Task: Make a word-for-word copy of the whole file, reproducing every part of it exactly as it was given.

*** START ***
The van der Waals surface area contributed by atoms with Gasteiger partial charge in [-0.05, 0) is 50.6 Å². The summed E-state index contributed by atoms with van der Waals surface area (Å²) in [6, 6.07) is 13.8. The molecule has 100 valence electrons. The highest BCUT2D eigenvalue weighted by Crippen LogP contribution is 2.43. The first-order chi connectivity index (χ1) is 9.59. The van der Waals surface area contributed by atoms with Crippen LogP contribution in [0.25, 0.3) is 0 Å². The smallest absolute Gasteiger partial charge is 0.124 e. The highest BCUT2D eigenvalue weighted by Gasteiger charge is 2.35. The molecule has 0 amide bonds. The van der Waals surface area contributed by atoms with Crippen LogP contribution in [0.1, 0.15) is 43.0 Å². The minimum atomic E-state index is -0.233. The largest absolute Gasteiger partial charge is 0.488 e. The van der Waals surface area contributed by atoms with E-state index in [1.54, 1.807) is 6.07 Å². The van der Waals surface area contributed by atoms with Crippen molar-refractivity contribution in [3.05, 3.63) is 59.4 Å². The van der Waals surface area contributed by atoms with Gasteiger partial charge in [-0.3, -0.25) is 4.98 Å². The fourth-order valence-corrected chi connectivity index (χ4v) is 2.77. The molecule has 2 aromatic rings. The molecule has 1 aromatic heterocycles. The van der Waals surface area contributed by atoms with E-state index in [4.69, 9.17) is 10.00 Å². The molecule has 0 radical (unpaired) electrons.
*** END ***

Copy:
The van der Waals surface area contributed by atoms with Gasteiger partial charge in [-0.05, 0) is 50.6 Å². The summed E-state index contributed by atoms with van der Waals surface area (Å²) in [6, 6.07) is 13.8. The molecule has 100 valence electrons. The highest BCUT2D eigenvalue weighted by Crippen LogP contribution is 2.43. The first-order chi connectivity index (χ1) is 9.59. The van der Waals surface area contributed by atoms with Crippen LogP contribution in [0.25, 0.3) is 0 Å². The smallest absolute Gasteiger partial charge is 0.124 e. The highest BCUT2D eigenvalue weighted by Gasteiger charge is 2.35. The molecule has 0 amide bonds. The van der Waals surface area contributed by atoms with Crippen LogP contribution in [0.1, 0.15) is 43.0 Å². The minimum atomic E-state index is -0.233. The largest absolute Gasteiger partial charge is 0.488 e. The van der Waals surface area contributed by atoms with E-state index in [1.54, 1.807) is 6.07 Å². The van der Waals surface area contributed by atoms with Crippen molar-refractivity contribution in [3.05, 3.63) is 59.4 Å². The van der Waals surface area contributed by atoms with Gasteiger partial charge in [-0.3, -0.25) is 4.98 Å². The fourth-order valence-corrected chi connectivity index (χ4v) is 2.77. The molecule has 2 aromatic rings. The molecule has 1 aromatic heterocycles. The van der Waals surface area contributed by atoms with E-state index in [4.69, 9.17) is 10.00 Å². The molecule has 0 radical (unpaired) electrons.